In the last decade, historians studying Britain’s relations with the self-governing settlement empire (the dominions) have emphasized the role of shared culture and dense networks in shaping what Bridge and Fedorowich have called the “British world.” Recent scholarship has begun to discern a political life within this British world, at times resurrecting the term Greater Britain. This article builds on these developments through research on a neglected pan-imperial institution: the Congress of Chambers of Commerce of the Empire. The article shows that the Congress, which was dominated by chambers from Britain and the dominions, acted primarily as a business lobby seeking to shape aspects of pan-imperial economic governance. This conclusion highlights the need to place greater emphasis on patterns of politics and governance within the British World (or Greater Britain).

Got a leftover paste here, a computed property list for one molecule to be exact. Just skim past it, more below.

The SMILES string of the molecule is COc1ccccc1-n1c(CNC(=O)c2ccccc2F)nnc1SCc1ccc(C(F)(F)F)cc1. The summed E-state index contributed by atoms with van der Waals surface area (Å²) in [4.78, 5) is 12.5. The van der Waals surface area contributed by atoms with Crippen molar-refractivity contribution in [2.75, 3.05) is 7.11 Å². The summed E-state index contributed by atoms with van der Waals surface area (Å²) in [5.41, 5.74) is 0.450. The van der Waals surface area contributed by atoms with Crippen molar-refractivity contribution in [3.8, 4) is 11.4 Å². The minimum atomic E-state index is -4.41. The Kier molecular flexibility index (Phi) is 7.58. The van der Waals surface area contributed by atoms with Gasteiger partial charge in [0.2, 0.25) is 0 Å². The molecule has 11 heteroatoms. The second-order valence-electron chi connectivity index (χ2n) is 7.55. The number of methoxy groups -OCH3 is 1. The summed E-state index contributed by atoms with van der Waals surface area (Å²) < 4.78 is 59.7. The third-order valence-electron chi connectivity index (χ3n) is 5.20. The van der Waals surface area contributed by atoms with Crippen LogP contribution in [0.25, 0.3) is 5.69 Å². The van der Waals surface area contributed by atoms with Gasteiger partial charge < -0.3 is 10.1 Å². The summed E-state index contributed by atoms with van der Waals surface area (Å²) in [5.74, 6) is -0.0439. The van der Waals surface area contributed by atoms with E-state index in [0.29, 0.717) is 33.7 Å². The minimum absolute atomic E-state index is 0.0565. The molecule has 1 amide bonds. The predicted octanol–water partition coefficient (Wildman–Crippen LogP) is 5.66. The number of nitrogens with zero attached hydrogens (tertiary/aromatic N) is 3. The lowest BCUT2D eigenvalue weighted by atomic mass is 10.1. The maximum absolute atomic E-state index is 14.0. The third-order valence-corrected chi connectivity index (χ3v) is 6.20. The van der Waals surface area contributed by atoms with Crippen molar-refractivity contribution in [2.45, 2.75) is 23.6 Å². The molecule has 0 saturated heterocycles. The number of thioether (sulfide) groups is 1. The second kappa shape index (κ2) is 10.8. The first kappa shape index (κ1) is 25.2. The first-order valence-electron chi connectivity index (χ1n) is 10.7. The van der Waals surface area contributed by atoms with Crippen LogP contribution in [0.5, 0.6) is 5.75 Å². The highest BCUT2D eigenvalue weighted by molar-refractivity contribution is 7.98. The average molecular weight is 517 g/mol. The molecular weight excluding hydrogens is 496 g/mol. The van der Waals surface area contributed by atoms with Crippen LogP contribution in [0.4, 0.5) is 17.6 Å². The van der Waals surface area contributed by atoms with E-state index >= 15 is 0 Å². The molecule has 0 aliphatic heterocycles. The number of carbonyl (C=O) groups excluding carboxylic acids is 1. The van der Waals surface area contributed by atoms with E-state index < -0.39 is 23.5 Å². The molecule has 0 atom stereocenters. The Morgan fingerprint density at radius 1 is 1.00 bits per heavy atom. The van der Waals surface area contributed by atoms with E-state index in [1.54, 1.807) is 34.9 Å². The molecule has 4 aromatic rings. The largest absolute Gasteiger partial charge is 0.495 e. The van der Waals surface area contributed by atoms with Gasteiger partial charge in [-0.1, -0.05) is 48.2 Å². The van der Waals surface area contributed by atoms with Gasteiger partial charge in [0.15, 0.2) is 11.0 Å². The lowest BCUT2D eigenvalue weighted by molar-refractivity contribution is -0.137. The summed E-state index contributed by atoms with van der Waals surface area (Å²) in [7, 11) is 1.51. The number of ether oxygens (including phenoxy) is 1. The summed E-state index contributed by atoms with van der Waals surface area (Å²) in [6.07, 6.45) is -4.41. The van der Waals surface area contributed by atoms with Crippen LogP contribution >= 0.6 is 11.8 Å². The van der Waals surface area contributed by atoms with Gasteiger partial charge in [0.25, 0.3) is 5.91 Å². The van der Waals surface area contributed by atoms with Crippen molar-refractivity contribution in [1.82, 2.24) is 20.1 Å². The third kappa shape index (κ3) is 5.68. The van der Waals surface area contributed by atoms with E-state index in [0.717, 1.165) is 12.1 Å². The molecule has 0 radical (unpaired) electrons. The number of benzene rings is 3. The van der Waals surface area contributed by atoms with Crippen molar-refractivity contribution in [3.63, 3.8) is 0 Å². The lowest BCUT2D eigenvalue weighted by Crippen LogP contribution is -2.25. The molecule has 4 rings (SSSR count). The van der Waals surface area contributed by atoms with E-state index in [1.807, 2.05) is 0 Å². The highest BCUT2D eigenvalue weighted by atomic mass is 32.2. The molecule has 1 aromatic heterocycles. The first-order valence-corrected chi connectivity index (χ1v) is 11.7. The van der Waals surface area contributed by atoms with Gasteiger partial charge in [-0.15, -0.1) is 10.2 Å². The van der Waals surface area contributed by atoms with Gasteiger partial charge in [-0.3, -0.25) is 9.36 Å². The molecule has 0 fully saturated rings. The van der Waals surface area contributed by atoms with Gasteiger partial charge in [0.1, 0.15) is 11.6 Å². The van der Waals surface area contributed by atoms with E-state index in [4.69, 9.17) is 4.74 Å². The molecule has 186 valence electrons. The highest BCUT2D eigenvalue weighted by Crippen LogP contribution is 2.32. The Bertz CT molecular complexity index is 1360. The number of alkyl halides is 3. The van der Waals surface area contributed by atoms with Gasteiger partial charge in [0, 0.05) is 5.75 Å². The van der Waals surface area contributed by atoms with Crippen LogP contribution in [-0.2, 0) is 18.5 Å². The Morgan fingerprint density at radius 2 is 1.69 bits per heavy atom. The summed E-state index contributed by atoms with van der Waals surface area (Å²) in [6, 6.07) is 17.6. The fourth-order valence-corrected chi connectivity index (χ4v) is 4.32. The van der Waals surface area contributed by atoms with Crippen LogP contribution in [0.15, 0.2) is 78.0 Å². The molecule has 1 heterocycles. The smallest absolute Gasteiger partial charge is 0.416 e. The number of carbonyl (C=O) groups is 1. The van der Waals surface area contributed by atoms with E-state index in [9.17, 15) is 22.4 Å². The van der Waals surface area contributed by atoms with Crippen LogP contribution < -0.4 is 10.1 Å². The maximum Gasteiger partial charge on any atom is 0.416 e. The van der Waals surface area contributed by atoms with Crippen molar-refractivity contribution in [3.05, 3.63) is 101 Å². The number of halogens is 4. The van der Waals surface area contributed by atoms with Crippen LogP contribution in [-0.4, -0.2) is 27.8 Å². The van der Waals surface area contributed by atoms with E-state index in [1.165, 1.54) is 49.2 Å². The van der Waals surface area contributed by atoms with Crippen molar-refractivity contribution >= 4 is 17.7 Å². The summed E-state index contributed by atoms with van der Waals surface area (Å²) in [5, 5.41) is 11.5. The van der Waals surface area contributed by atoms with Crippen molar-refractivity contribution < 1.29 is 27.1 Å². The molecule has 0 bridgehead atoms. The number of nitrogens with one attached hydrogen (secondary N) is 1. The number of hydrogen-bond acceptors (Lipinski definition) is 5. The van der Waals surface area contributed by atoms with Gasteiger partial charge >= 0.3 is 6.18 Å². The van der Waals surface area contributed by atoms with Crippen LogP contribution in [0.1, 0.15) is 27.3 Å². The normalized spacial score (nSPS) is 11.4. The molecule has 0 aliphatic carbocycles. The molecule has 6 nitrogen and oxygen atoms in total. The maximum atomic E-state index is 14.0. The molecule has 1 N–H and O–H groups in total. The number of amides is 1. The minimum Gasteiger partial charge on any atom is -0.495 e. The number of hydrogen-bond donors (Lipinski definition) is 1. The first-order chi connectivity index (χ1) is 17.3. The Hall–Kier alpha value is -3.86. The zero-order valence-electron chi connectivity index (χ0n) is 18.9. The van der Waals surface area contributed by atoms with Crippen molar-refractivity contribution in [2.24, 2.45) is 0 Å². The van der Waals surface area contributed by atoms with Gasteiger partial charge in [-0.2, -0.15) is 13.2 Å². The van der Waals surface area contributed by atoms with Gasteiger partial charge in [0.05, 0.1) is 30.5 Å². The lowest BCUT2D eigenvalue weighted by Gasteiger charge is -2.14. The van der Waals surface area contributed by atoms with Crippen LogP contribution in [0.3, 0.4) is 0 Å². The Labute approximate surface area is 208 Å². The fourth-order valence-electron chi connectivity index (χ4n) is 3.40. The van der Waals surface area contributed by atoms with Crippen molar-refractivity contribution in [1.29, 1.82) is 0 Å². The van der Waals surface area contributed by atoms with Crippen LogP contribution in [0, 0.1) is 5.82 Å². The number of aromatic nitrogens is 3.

- Greater Britain